The numbers bore that out. The all-important functional impact (FIQ) scores dropped from 68 to 43 in the Gupta group (but didn’t drop at all for the Relaxation group.) (The 68 FIQ score at baseline in this study was similar to that found in a large European FM study.) Note that a completely healthy person would have an FIQ of zero.
None of the RT participants achieved a greater than 50% reduction in their FIQ scores. The other scores followed a similar pattern:
- Gupta – 47% Increase in Perceived Health (EQ-VAS) vs 16% in the RT group
- Gupta – 46% Reduction in Pain Catastrophizing (PCS) vs 9% in the RT Group
- Gupta – 45% Reduction in Anxiety (HADS-A) vs 15% in RT group
- Gupta – 41% Reduction in Depression (HADS-B) vs 6% in RT Group
Both techniques employed meditation and visualization, but the Gupta program’s approach – which emphasized mindfulness and identifying negative thought patterns – was significantly more effective than the muscle relaxation, visualization, and breathing techniques employed in the RT control group.
The authors noted that the study was too small (n=34) to reach strong conclusions, and larger studies are needed. The study differed from a standard Gupta protocol in that it employed therapists (but see below), but it was also much shorter (8 weeks) than the standard Gupta program, which is designed to produce its effects over six months.
Summing up, they reported that they found the Gupta program “to be an innovative and effective treatment for improving several outcomes in patients with FM.”
Talking with Ashok Gupta
I know that Ashok Gupta has been wanting to test his AIT program in a study for years. I asked him what role he played in it. He replied:
“I did not have any involvement in the initiation or running of the trial. It was initiated by the University of Zaragosa in Spain, as they had seen improvements in patients and therefore wanted to independently test the protocol. I did provide the active treatment arm materials.”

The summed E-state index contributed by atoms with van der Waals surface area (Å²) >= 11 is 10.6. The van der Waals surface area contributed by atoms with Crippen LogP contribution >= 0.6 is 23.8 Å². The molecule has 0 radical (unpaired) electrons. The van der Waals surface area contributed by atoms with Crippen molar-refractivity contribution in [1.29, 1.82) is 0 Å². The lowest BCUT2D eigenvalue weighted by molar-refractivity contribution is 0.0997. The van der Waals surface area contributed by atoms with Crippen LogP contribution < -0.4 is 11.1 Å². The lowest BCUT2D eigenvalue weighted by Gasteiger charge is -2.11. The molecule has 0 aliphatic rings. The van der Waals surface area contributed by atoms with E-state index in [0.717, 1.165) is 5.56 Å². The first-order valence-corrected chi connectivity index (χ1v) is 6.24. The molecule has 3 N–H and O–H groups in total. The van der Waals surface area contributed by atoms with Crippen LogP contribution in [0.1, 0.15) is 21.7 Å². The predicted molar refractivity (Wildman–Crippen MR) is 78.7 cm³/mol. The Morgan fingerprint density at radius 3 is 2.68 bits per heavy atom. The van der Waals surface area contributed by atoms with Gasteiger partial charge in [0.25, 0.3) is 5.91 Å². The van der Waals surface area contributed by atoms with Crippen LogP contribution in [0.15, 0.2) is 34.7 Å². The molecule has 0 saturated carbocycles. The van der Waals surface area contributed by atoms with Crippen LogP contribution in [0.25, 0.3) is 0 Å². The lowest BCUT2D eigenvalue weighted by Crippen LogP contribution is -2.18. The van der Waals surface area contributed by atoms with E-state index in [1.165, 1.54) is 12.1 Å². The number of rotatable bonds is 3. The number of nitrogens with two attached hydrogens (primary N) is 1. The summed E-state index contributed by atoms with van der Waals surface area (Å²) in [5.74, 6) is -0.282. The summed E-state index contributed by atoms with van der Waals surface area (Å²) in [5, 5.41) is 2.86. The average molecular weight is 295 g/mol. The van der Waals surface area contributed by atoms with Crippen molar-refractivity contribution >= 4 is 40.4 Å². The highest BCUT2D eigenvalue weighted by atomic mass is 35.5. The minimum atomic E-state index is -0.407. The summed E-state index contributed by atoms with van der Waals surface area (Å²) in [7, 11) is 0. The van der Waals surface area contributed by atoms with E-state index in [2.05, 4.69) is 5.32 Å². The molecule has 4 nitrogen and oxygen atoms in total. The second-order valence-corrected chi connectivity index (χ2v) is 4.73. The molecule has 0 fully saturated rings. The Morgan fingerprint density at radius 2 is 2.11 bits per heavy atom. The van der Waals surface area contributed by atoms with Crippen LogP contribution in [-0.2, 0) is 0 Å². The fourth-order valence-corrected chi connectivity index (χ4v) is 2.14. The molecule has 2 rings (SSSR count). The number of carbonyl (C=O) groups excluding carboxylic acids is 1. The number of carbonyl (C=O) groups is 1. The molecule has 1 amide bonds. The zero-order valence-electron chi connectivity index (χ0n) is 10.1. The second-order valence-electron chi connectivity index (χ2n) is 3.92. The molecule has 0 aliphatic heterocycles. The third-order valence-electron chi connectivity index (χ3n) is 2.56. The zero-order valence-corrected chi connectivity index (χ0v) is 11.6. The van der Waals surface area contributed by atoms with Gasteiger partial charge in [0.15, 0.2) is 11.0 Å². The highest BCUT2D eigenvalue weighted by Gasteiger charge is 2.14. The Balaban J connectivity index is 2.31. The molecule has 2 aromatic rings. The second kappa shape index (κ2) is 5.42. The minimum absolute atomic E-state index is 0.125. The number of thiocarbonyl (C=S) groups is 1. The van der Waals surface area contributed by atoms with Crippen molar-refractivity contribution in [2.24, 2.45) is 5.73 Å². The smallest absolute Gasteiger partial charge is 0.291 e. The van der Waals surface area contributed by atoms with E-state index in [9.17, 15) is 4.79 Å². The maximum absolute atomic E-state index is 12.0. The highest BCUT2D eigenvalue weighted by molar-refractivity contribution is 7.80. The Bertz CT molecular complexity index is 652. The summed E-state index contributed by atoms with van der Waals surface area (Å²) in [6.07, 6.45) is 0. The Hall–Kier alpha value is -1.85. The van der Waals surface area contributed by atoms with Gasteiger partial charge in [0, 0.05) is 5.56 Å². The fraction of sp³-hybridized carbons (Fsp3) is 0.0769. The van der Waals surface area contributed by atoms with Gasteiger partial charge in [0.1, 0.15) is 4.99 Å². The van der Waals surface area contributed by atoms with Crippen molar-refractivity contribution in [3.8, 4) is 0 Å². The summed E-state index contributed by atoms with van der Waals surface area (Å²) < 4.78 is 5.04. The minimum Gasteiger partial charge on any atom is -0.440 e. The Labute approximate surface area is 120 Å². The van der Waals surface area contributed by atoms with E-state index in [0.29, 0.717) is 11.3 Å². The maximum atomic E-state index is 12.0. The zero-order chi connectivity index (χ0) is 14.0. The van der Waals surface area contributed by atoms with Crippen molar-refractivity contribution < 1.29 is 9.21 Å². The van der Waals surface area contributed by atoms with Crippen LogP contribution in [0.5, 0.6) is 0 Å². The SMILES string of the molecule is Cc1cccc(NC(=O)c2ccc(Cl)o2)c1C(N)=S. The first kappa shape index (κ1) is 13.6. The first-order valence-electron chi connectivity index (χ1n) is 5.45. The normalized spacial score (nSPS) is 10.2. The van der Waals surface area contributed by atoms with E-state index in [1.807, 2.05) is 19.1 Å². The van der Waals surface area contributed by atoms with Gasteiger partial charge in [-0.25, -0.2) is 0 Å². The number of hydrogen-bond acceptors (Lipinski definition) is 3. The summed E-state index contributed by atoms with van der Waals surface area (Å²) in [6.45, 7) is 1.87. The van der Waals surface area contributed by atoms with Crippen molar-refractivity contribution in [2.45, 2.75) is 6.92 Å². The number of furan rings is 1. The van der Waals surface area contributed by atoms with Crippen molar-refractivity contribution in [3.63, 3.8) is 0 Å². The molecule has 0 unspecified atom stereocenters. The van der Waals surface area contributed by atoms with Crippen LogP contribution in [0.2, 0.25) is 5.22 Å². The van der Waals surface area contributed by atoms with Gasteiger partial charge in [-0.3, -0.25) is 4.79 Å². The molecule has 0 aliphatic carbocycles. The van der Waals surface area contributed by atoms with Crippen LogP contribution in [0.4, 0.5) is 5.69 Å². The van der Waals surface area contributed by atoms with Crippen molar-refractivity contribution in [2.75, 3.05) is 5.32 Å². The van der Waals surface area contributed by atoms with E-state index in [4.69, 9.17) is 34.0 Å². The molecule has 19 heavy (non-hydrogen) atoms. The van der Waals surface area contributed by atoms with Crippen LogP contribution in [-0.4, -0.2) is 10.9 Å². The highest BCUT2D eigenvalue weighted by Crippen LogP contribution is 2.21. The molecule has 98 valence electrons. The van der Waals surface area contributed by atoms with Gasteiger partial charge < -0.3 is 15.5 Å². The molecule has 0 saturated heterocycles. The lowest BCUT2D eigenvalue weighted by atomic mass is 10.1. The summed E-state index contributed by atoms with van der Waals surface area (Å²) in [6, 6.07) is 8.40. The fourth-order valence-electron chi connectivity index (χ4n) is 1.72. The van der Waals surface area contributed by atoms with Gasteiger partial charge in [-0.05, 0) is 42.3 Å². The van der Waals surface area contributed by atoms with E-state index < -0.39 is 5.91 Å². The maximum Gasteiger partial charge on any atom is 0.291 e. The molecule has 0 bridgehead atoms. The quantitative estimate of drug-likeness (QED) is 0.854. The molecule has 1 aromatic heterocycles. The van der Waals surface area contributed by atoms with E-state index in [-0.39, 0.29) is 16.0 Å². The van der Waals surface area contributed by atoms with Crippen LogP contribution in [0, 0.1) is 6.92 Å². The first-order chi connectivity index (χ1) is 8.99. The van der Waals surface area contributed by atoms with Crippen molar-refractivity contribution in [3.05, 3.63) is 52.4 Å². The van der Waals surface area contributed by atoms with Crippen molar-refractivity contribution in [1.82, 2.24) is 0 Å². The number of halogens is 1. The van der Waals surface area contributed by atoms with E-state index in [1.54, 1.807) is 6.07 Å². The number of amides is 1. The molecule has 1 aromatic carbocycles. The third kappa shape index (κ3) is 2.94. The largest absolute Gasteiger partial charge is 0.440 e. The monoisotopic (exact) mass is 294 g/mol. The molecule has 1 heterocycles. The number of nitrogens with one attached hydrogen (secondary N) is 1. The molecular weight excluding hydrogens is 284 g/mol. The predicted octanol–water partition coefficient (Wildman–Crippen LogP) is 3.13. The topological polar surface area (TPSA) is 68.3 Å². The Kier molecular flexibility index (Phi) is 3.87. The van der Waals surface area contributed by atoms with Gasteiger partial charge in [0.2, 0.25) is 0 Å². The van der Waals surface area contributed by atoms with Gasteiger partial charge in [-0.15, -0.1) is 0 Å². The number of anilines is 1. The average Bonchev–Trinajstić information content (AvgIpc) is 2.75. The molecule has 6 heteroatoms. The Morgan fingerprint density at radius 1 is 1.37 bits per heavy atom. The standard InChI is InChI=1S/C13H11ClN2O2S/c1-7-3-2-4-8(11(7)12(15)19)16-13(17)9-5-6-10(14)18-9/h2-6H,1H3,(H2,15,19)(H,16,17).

The program added some components of MBSR (walking meditation, body scan). I asked if the effort used differed much from that now offered by the Gupta program. Ashok replied that:
“The research team used the previous incarnation of the Gupta program which was not so heavy on mindfulness (although included meditation and exercises), whereas the updated program includes much more on it. So, the updated Gupta program is “MAIR”.
The regular sessions with a therapist trained in these approaches must have helped. I asked Ashok if anything similar was available.
He reported that 30 trained Gupta Program Coaches are available to support people. He noted that while that is “important for some patients, others find the online materials and webinars enough to move forward.”
The program used to be the Amygdala Retraining Program. Now it’s the Amygdala and Insula Retraining Program. What is it you’ve learned about the insula that had you add to the title?
There is plenty of evidence that the insula in ME/CFS and fibromyalgia are impacted and are no longer playing their role in modulation of the autonomic nervous system, the pain network, and the immune system, following the bombardment of internal signaling from the viscera. Furthermore, animal studies in the last 10 years have shown that conditioning of the immune system to otherwise neutral events has its base in the amygdala and insula. This has been proven by Dr. Pacheco-Lopez’s groundbreaking work. Therefore, the insula is where we hypothesize the conditioning of the immune reaction is stored in chronic illnesses.
It’s been a long time since I tried the program, but it seemed to me that while core parts of the program (“soften and flow,” the retraining technique, meditation) are similar to the one I tried over a decade ago, the program has been considerably expanded. The Manual looks to be about double the size of the former one and contains numerous modules and techniques. Some of the aspects that seemed new to me, at least, included a technique called “the accelerator,” sections on “retraining the protector,” the “slow-motion technique,” the “Groove technique” and others.
Gupta asserted that the new program is easier to use and more comprehensive and includes more information on mindfulness. He also believes it works better for people who are bedbound than the old program did and includes more information on staying well after getting better.
I asked Ashok why he thought the mindfulness/neuroplasticity approach was more effective than relaxation therapy.